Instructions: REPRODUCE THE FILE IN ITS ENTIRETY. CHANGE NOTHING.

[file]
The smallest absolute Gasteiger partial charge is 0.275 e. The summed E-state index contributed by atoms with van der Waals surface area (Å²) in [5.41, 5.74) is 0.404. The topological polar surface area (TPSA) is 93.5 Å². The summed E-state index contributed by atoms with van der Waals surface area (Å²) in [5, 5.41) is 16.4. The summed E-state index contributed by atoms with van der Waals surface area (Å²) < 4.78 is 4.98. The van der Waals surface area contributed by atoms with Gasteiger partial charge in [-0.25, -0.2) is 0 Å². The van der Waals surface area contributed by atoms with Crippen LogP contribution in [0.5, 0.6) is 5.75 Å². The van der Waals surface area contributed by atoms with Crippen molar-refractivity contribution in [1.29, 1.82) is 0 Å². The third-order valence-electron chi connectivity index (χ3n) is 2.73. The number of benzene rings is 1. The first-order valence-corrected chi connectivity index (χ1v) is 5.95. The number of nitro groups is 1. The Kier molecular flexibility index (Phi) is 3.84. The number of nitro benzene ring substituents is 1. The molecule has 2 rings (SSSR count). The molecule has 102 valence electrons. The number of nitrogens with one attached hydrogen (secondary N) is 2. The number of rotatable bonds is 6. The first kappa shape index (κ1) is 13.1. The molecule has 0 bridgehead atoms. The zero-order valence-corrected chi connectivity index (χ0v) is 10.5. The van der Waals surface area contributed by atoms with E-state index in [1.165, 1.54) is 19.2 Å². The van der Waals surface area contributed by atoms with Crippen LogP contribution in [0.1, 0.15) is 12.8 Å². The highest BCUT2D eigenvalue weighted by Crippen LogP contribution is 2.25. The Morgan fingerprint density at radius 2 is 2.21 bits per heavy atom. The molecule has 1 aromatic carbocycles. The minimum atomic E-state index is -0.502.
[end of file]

The smallest absolute Gasteiger partial charge is 0.275 e. The summed E-state index contributed by atoms with van der Waals surface area (Å²) in [5.41, 5.74) is 0.404. The topological polar surface area (TPSA) is 93.5 Å². The summed E-state index contributed by atoms with van der Waals surface area (Å²) in [5, 5.41) is 16.4. The summed E-state index contributed by atoms with van der Waals surface area (Å²) < 4.78 is 4.98. The van der Waals surface area contributed by atoms with Gasteiger partial charge in [-0.25, -0.2) is 0 Å². The van der Waals surface area contributed by atoms with Crippen LogP contribution in [0.5, 0.6) is 5.75 Å². The van der Waals surface area contributed by atoms with Crippen molar-refractivity contribution in [1.29, 1.82) is 0 Å². The third-order valence-electron chi connectivity index (χ3n) is 2.73. The number of benzene rings is 1. The first-order valence-corrected chi connectivity index (χ1v) is 5.95. The number of nitro groups is 1. The Kier molecular flexibility index (Phi) is 3.84. The number of nitro benzene ring substituents is 1. The molecule has 2 rings (SSSR count). The molecule has 102 valence electrons. The number of nitrogens with one attached hydrogen (secondary N) is 2. The number of rotatable bonds is 6. The first kappa shape index (κ1) is 13.1. The molecule has 0 bridgehead atoms. The zero-order valence-corrected chi connectivity index (χ0v) is 10.5. The van der Waals surface area contributed by atoms with E-state index in [1.165, 1.54) is 19.2 Å². The van der Waals surface area contributed by atoms with Crippen LogP contribution in [0.1, 0.15) is 12.8 Å². The highest BCUT2D eigenvalue weighted by Crippen LogP contribution is 2.25. The Morgan fingerprint density at radius 2 is 2.21 bits per heavy atom. The molecule has 1 aromatic carbocycles. The minimum atomic E-state index is -0.502.